We dream of the perfect homeschool, but often reality looks different. Find out the 3 things you can do when your dreams and reality don’t quite match up.
‘Twas the night before homeschool. . .
‘Twas the night before homeschool, when all through the house
Not a creature was stirring, not even a mouse;
New books and curriculum had been chosen with care,
In hopes that Harvard scholarships were sure to be theirs;
The children were nestled all snug in their beds;
While visions of perfection danced in mom’s head.
Visions of The Perfect Homeschool
Ah yes, the night before the first day of homeschool each year. We go to sleep with visions of The Perfect School Year. We will be organized and intentional, the kids excited to learn. They will wake up, quickly get ready, and eat a healthy, home-cooked breakfast. We will start our day with prayer and snuggling on the couch reading aloud together. No one whines about doing schoolwork. Instead they will ask for more.
But then we wake up.
Reality doesn’t quite measure up to our dreams. The kids don’t want to get out of bed. The baby was up in the middle of the night, so after sleeping a bit later, we reach for the box of cereal. And no one can find the read aloud book.
Then that resource or curriculum that was supposed to be perfect turns out to be less than perfect.
So what can we do when when the reality of homeschool strikes?
When Your Homeschool Doesn’t Look Like You Thought it Would
Pray for Wisdom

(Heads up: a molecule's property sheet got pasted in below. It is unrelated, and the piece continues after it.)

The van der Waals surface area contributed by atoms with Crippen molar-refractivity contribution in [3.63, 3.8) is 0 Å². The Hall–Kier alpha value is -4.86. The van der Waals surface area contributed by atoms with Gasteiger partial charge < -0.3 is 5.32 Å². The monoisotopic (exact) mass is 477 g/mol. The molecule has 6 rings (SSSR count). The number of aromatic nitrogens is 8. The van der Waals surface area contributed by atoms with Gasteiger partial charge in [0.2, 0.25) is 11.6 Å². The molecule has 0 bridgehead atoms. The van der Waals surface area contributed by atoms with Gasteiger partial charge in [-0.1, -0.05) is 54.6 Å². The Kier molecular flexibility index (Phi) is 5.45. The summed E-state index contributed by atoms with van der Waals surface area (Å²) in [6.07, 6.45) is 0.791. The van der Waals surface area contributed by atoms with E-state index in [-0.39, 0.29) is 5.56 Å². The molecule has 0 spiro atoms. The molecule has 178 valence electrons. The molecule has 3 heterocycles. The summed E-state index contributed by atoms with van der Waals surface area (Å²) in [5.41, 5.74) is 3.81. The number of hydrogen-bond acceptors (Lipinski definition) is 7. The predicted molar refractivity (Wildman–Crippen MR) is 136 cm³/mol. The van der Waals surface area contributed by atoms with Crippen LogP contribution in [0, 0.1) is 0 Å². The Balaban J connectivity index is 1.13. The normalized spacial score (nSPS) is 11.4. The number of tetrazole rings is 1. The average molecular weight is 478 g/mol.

As the new king, Solomon could have asked God for anything. But he chose to ask Him for wisdom. Wisdom and knowledge to lead the ones God had entrusted to his care.
God has entrusted us with the care and education of our children. Have we asked Him for wisdom to do just that?
There will be times when you just don’t know what to do— how to deal with obstacles, bad attitudes, disobedience, distractedness, frustration, and trouble “getting it” (and this list applies to both us and our children). You will need guidance and wisdom from the One who knows your children better than you do. How often do you go to God first?
When there are difficulties in your homeschool there is one thing you need to do before you start researching and asking for other’s help.
Notice this verse follows the command to “Count it all joy when you meet trials of various kinds.” Trials have a purpose in your life and in your children’s. They mature us. The good news is that we aren’t left on our own through them though.
He tells us to ask Him for wisdom in the midst of the difficulties. So let’s start with prayer—on the days that aren’t going well and the days that are.
Then we can research and we can ask questions… and God will help us sift through it all with the wisdom He provides.
Teach the Child
One of my favorite quotes is about who, not what, we are teaching.
For some children and for some of the time, certain books will happen to be just right. But if you find yourself struggling to mold your child to a book, try reversing priorities. It’s the child you are teaching, not the book. Bend the book, or find another; make the studies fit the child.Dr. Ruth Beechick